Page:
Staked by Kevin Hearne

staked“When a Druid has lived for two thousand years like Atticus, he’s bound to run afoul of a few vampires. Make that legions of them. Even his former friend and legal counsel turned out to be a bloodsucking backstabber. Now the toothy troublemakers—led by power-mad pain-in-the-neck Theophilus—have become a huge problem requiring a solution. It’s time to make a stand.

As always, Atticus wouldn’t mind a little backup. But his allies have problems of their own. Ornery archdruid Owen Kennedy is having a wee bit of troll trouble: Turns out when you stiff a troll, it’s not water under the bridge. Meanwhile, Granuaile is desperate to free herself of the Norse god Loki’s mark and elude his powers of divination—a quest that will bring her face-to-face with several Slavic nightmares.

As Atticus globetrots to stop his nemesis Theophilus, the journey leads to Rome. What better place to end an immortal than the Eternal City? But poetic justice won’t come without a price: In order to defeat Theophilus, Atticus may have to lose an old friend.”

I hate to say it, but I’ve become less enamored with this series as time has gone on.  I still like the characters, and I still like Hearne’s sense of humor, but the novels themselves have gotten the bad habit of meandering all over the place without giving readers much plot.  Some of this may be due to the structure of the book: there are three separate narrators here, each with a separate storyline.  Granted, the stories are nominally linked, but since the series started with such focus, seeing it wander is irritating.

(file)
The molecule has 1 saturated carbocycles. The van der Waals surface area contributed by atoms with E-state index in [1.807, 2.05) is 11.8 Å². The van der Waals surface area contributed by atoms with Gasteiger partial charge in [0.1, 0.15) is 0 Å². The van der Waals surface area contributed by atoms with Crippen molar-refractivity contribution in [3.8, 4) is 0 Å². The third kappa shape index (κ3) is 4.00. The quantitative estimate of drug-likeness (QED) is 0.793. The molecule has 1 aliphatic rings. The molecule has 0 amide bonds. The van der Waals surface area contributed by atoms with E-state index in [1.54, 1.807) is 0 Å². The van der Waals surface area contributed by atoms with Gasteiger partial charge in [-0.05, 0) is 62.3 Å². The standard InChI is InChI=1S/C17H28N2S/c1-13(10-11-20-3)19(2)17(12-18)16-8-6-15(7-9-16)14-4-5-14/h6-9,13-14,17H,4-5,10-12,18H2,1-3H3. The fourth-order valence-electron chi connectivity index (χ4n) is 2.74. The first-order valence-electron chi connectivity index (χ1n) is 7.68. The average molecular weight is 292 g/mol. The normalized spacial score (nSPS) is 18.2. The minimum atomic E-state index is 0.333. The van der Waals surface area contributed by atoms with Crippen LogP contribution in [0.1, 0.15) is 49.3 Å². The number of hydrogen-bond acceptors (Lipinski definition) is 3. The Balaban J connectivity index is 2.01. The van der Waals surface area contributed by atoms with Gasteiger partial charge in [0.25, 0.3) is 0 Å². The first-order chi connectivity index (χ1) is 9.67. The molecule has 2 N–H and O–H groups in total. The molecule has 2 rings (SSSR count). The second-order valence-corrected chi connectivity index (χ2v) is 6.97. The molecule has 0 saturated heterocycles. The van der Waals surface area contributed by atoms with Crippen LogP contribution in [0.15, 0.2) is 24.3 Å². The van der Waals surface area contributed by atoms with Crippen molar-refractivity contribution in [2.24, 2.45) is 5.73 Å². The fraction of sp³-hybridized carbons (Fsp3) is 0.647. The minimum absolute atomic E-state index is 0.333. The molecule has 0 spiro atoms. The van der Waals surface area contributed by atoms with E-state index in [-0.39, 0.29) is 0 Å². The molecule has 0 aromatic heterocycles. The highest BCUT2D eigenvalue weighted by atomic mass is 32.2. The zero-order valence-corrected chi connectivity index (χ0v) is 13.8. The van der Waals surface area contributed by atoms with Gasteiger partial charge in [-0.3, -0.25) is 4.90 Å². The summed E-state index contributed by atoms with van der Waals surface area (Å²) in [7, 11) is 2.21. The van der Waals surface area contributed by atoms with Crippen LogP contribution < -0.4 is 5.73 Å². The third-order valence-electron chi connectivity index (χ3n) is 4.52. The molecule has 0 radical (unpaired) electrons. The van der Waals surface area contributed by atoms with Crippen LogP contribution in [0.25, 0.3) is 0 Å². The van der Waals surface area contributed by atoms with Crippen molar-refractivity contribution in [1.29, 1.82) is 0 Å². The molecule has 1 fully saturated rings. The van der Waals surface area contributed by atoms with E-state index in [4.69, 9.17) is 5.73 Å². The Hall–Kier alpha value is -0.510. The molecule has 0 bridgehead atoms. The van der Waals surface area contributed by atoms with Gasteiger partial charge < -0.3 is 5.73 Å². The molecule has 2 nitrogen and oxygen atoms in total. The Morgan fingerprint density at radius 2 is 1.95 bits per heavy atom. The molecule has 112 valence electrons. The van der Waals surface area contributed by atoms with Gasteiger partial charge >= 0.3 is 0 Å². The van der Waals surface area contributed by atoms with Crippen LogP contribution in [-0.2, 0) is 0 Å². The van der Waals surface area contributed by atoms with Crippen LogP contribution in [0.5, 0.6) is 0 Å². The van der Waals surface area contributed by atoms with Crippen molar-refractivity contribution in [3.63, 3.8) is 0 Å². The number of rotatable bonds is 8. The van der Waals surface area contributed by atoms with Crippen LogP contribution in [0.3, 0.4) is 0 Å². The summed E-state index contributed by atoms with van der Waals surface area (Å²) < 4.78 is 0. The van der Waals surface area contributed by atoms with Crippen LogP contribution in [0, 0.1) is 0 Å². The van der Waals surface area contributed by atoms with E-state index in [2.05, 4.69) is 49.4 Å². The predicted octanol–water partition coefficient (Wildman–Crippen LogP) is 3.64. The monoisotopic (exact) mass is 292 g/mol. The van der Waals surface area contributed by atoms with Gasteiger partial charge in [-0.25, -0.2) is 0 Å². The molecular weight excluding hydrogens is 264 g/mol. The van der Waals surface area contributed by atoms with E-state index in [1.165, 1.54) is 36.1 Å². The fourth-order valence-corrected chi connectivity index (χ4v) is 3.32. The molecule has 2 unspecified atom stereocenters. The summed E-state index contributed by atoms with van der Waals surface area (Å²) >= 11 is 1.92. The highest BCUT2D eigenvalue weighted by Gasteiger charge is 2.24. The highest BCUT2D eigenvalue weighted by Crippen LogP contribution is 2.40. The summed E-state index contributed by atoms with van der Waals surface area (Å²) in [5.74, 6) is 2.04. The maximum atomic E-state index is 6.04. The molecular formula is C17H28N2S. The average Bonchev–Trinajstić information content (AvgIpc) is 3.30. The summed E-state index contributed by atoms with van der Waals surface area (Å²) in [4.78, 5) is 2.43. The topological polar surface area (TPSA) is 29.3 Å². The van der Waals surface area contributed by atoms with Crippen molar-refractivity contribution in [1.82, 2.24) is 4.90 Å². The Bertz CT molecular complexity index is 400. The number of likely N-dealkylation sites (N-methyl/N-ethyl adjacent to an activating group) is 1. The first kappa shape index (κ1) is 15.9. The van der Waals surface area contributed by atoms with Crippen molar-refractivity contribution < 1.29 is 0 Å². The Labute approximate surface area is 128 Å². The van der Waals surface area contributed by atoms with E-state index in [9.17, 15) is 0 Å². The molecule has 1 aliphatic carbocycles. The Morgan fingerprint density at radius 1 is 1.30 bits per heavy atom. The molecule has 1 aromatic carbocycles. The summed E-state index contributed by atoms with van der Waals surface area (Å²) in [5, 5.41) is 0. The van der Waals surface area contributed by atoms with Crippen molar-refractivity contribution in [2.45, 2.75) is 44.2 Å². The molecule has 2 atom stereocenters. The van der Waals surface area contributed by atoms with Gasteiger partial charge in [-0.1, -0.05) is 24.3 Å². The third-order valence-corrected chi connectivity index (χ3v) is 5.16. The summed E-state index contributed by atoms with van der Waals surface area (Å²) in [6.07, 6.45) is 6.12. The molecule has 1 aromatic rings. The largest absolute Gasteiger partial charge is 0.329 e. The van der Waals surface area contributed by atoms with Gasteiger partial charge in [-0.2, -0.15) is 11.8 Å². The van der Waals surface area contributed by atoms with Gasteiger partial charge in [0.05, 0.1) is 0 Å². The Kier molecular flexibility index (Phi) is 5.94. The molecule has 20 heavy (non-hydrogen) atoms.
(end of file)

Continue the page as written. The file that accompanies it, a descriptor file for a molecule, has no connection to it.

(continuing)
I am still interested in where the main story is going–in this case, the final outcome of Atticus’s conflict with the vampires–but I think that there are way too many side quests that happen on the way.  For example, the novel starts with Atticus confronting an old enemy, and his method of attacking him involves something that has never been mentioned before in the series, and it seems to get resolved too easily.  Then Atticus is off to do other things.  In the meantime, Granuaile is running errands for a witches’ coven in an attempt to rid herself of Loki’s mark, and Owen is training new Druids and having random troll encounters.  It makes for a pretty scattered novel.

I’ve also noticed that Granuaile’s “voice” has changed over the course of time.  When she first became a point of view character a few novels back, she was written with a very formal way of thinking, almost as if English was her second language and so she was being very careful with her choice of words.  In this book, her internal monologue is a lot less formal and sounds much more like Atticus.  I’m not sure if this was a deliberate choice on Hearne’s part, changing how she sounds, but I did notice it.

Overall, though, I still enjoy the books, just not as much as I did at first.  Some of the humor has given way to the twists and turns of the plot, but I do still like these characters and this version of the world and am interested in how things will wrap up in book nine.  I keep wondering if the series has merely evolved over time and has done so in a way that I don’t like, and I have to say that this is a distinct possibility.  I imagine it would be hard to write a nine-book series and constantly keep things fresh and engaging.  Lord knows I’ve read enough series that couldn’t manage it!  I also think it’s possible that Hearne may be falling victim to the temptation to tell all the stories about these characters that he can think of, instead of focusing on the main plot.  They’re good characters, so I can see the allure.

I certainly don’t plan on dropping this series one book before the end, but I do have to say that this installment wasn’t one of my favorites.  It’s okay, and fans of the series will find things about it to like, but I do hope that Hearne has a great finish in mind for the final book.

This book was provided by the publisher in exchange for an honest review.

(Description nicked from B&

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